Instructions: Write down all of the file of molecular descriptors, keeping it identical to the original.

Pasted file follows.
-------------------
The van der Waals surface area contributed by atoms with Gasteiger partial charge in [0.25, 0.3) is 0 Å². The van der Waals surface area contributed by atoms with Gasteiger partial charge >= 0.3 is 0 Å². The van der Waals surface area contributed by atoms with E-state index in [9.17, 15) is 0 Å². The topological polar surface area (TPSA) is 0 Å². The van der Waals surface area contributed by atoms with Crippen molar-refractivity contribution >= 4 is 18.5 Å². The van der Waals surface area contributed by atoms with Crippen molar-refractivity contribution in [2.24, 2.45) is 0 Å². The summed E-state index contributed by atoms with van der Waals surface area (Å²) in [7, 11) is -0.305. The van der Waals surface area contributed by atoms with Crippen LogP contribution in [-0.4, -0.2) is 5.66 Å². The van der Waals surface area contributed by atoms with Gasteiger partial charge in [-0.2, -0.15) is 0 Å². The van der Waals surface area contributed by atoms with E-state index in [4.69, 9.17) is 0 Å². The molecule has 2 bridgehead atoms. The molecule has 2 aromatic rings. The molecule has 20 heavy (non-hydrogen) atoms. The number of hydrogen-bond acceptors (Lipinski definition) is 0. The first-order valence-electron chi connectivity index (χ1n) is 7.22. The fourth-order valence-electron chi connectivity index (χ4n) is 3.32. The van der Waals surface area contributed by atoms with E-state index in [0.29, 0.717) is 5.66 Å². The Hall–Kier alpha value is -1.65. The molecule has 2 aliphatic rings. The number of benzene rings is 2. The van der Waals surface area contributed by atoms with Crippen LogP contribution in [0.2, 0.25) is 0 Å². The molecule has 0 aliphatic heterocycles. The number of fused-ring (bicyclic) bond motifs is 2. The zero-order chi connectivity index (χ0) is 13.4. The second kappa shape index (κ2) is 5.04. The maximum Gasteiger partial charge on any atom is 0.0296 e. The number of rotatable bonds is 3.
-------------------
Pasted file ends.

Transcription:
The van der Waals surface area contributed by atoms with Gasteiger partial charge in [0.25, 0.3) is 0 Å². The van der Waals surface area contributed by atoms with Gasteiger partial charge >= 0.3 is 0 Å². The van der Waals surface area contributed by atoms with E-state index in [9.17, 15) is 0 Å². The topological polar surface area (TPSA) is 0 Å². The van der Waals surface area contributed by atoms with Crippen molar-refractivity contribution >= 4 is 18.5 Å². The van der Waals surface area contributed by atoms with Crippen molar-refractivity contribution in [2.24, 2.45) is 0 Å². The summed E-state index contributed by atoms with van der Waals surface area (Å²) in [7, 11) is -0.305. The van der Waals surface area contributed by atoms with Crippen LogP contribution in [-0.4, -0.2) is 5.66 Å². The van der Waals surface area contributed by atoms with Gasteiger partial charge in [-0.2, -0.15) is 0 Å². The van der Waals surface area contributed by atoms with E-state index in [4.69, 9.17) is 0 Å². The molecule has 2 bridgehead atoms. The molecule has 2 aromatic rings. The molecule has 20 heavy (non-hydrogen) atoms. The number of hydrogen-bond acceptors (Lipinski definition) is 0. The first-order valence-electron chi connectivity index (χ1n) is 7.22. The fourth-order valence-electron chi connectivity index (χ4n) is 3.32. The van der Waals surface area contributed by atoms with E-state index in [0.29, 0.717) is 5.66 Å². The Hall–Kier alpha value is -1.65. The molecule has 2 aliphatic rings. The number of benzene rings is 2. The van der Waals surface area contributed by atoms with Crippen LogP contribution in [0.2, 0.25) is 0 Å². The molecule has 0 aliphatic heterocycles. The number of fused-ring (bicyclic) bond motifs is 2. The zero-order chi connectivity index (χ0) is 13.4. The second kappa shape index (κ2) is 5.04. The maximum Gasteiger partial charge on any atom is 0.0296 e. The number of rotatable bonds is 3.